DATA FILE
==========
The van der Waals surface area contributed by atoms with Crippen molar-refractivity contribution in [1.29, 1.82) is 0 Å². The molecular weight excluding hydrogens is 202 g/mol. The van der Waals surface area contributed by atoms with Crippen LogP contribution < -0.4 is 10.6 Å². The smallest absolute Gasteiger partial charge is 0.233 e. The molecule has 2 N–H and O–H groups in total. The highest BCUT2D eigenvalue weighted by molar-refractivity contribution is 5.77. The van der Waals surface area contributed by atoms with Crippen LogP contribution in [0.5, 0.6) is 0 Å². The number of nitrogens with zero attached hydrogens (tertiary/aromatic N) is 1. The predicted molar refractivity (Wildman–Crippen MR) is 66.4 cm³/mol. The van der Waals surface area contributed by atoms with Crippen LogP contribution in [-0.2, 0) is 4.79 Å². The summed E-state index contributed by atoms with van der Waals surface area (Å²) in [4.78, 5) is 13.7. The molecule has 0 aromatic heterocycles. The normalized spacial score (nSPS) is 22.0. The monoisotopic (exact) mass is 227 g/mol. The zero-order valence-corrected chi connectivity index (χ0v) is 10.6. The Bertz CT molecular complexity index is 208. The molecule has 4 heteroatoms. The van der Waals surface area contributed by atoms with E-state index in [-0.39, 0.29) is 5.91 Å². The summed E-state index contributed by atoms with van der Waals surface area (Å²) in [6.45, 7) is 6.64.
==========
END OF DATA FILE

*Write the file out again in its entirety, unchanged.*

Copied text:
The van der Waals surface area contributed by atoms with Crippen molar-refractivity contribution in [1.29, 1.82) is 0 Å². The molecular weight excluding hydrogens is 202 g/mol. The van der Waals surface area contributed by atoms with Crippen LogP contribution < -0.4 is 10.6 Å². The smallest absolute Gasteiger partial charge is 0.233 e. The molecule has 2 N–H and O–H groups in total. The highest BCUT2D eigenvalue weighted by molar-refractivity contribution is 5.77. The van der Waals surface area contributed by atoms with Crippen LogP contribution in [0.5, 0.6) is 0 Å². The number of nitrogens with zero attached hydrogens (tertiary/aromatic N) is 1. The predicted molar refractivity (Wildman–Crippen MR) is 66.4 cm³/mol. The van der Waals surface area contributed by atoms with Crippen LogP contribution in [-0.2, 0) is 4.79 Å². The summed E-state index contributed by atoms with van der Waals surface area (Å²) in [4.78, 5) is 13.7. The molecule has 0 aromatic heterocycles. The normalized spacial score (nSPS) is 22.0. The monoisotopic (exact) mass is 227 g/mol. The zero-order valence-corrected chi connectivity index (χ0v) is 10.6. The Bertz CT molecular complexity index is 208. The molecule has 4 heteroatoms. The van der Waals surface area contributed by atoms with E-state index in [-0.39, 0.29) is 5.91 Å². The summed E-state index contributed by atoms with van der Waals surface area (Å²) in [6.45, 7) is 6.64.